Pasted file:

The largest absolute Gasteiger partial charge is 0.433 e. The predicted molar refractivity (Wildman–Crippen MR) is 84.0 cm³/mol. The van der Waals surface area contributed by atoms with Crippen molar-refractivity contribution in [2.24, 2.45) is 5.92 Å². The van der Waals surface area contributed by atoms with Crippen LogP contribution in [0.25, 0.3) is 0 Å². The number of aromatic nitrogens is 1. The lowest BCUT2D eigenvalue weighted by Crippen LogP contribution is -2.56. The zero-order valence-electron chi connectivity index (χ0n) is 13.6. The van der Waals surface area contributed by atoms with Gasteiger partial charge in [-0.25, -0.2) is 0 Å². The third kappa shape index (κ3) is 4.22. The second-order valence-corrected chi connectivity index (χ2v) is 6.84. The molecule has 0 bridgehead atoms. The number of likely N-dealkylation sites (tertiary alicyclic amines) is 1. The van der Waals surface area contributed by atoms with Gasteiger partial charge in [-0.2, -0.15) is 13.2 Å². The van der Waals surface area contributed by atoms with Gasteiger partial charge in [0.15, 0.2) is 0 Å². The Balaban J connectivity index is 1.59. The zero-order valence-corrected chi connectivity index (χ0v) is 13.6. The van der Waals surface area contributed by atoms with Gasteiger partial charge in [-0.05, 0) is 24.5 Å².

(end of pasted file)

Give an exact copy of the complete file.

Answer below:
The largest absolute Gasteiger partial charge is 0.433 e. The predicted molar refractivity (Wildman–Crippen MR) is 84.0 cm³/mol. The van der Waals surface area contributed by atoms with Crippen molar-refractivity contribution in [2.24, 2.45) is 5.92 Å². The van der Waals surface area contributed by atoms with Crippen LogP contribution in [0.25, 0.3) is 0 Å². The number of aromatic nitrogens is 1. The lowest BCUT2D eigenvalue weighted by Crippen LogP contribution is -2.56. The zero-order valence-electron chi connectivity index (χ0n) is 13.6. The van der Waals surface area contributed by atoms with Gasteiger partial charge in [-0.25, -0.2) is 0 Å². The third kappa shape index (κ3) is 4.22. The second-order valence-corrected chi connectivity index (χ2v) is 6.84. The molecule has 0 bridgehead atoms. The number of likely N-dealkylation sites (tertiary alicyclic amines) is 1. The van der Waals surface area contributed by atoms with Gasteiger partial charge in [-0.2, -0.15) is 13.2 Å². The van der Waals surface area contributed by atoms with Gasteiger partial charge in [0.15, 0.2) is 0 Å². The Balaban J connectivity index is 1.59. The zero-order valence-corrected chi connectivity index (χ0v) is 13.6. The van der Waals surface area contributed by atoms with Gasteiger partial charge in [-0.05, 0) is 24.5 Å².